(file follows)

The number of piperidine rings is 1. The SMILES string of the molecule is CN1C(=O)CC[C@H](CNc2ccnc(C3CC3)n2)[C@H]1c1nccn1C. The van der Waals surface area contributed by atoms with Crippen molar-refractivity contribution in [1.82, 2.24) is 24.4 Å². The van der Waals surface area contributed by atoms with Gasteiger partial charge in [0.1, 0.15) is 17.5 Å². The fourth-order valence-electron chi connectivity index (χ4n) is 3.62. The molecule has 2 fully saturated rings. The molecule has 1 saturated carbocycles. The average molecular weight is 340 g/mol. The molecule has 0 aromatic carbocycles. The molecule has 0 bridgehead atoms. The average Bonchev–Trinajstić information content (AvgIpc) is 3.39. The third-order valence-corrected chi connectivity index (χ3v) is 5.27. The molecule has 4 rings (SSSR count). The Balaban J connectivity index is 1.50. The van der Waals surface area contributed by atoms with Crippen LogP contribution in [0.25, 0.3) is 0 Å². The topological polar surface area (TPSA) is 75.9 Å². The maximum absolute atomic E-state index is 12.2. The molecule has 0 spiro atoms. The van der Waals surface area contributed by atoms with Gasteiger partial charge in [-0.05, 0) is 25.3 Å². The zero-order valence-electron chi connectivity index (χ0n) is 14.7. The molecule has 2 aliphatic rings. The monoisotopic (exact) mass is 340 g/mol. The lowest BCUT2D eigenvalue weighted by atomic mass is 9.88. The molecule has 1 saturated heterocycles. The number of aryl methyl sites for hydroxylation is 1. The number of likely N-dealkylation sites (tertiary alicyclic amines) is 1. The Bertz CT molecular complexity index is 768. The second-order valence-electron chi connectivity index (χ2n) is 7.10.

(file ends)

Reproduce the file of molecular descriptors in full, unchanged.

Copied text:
The number of piperidine rings is 1. The SMILES string of the molecule is CN1C(=O)CC[C@H](CNc2ccnc(C3CC3)n2)[C@H]1c1nccn1C. The van der Waals surface area contributed by atoms with Crippen molar-refractivity contribution in [1.82, 2.24) is 24.4 Å². The van der Waals surface area contributed by atoms with Gasteiger partial charge in [0.1, 0.15) is 17.5 Å². The fourth-order valence-electron chi connectivity index (χ4n) is 3.62. The molecule has 2 fully saturated rings. The molecule has 1 saturated carbocycles. The average molecular weight is 340 g/mol. The molecule has 0 aromatic carbocycles. The molecule has 0 bridgehead atoms. The average Bonchev–Trinajstić information content (AvgIpc) is 3.39. The third-order valence-corrected chi connectivity index (χ3v) is 5.27. The molecule has 4 rings (SSSR count). The Balaban J connectivity index is 1.50. The van der Waals surface area contributed by atoms with Crippen LogP contribution in [0.25, 0.3) is 0 Å². The topological polar surface area (TPSA) is 75.9 Å². The maximum absolute atomic E-state index is 12.2. The molecule has 0 spiro atoms. The van der Waals surface area contributed by atoms with Gasteiger partial charge in [-0.05, 0) is 25.3 Å². The zero-order valence-electron chi connectivity index (χ0n) is 14.7. The molecule has 2 aliphatic rings. The monoisotopic (exact) mass is 340 g/mol. The lowest BCUT2D eigenvalue weighted by atomic mass is 9.88. The molecule has 1 saturated heterocycles. The number of aryl methyl sites for hydroxylation is 1. The number of likely N-dealkylation sites (tertiary alicyclic amines) is 1. The Bertz CT molecular complexity index is 768. The second-order valence-electron chi connectivity index (χ2n) is 7.10.